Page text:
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Certainly, she writes many of her powerful post-1967 poems in a voice resonant with a new sense that each member of her audience is "essentially and essential African."  The word-play of Brooks's phrase directs us to ancestral presences and questions of being she is now conscious of and inspired by as she writes.  Her sense of oneness with the continuum of African culture leads her to a spirit of generosity and expansiveness of language.  Poems like "To the Diaspora" are both tough-minded and free of the recriminations other poets sometimes aim at those black Americans who have not experienced conversion to a transforming, transcendent black awareness.  Implicit is the complexity of her awakening--the fact that she has journeyed from appearances to essences in relation to Africa, and that she, too, goes to Africa only to find that what she seeks was and is within. . . .

In "To the Diaspora" Brooks becomes one with her audience because they participate in the same surprising, belated act of discovery, and because of that, her language is gentle, tactful, and loving.  Her posture as a poet changes from someone who leads her audience to someone who, as one of them, recognizes that her voice, like Africa, is a sign of community, of the promised land within.  True call-and-response depends on a reciprocity of vision and experience.  For Brooks formerly to have called her audience to their internal connection with Africa, they would have needed to have arrived at a readiness in their own beings. . . .   But the trust required for believing call-and-response is a mutual condition shared by performer and audience, and Brooks calls attention to her own previous condition of unreadiness.  Her use of mouth, not as synecdoche but metonymy, implies that previously her audience would have rightly regarded her words--her mouth--as separate and distant from her essential self.  The stanza depends on that characteristic honest playfulness that exists between African storytellers and their participatory listeners.  Still, Brooks's words and rhythms testify to her gradual awakening to an indwelling African presence able to merge African and American elements in her work. . . .  Now, Brooks, perhaps thinking of her entire canon, evokes the forms of African-American oral culture as "diamonds for you"--living manifestations of her audience, the human "Black continent."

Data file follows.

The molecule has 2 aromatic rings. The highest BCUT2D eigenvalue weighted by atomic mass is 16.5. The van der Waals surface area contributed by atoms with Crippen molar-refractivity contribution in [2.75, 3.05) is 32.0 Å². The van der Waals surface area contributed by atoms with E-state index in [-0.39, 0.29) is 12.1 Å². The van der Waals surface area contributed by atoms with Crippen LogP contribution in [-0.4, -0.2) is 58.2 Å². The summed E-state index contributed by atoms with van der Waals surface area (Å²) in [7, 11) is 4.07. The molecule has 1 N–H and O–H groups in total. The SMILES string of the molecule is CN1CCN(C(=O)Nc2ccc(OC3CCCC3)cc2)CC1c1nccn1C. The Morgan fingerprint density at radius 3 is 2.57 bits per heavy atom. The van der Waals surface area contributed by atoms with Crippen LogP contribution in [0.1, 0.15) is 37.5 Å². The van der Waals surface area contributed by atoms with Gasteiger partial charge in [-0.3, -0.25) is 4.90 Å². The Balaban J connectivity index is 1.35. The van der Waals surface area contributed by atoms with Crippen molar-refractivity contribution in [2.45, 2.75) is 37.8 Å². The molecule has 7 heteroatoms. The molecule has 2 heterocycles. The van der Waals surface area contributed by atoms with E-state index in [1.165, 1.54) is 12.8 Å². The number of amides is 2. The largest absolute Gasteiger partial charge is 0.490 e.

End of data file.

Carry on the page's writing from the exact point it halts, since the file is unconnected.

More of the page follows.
Callahan, John F.  "Essentially an Essential African: Gwendolyn Brooks and the Awakening to Audience."  North Dakota Quarterly 55.4 (Fall, 1987): 59-73.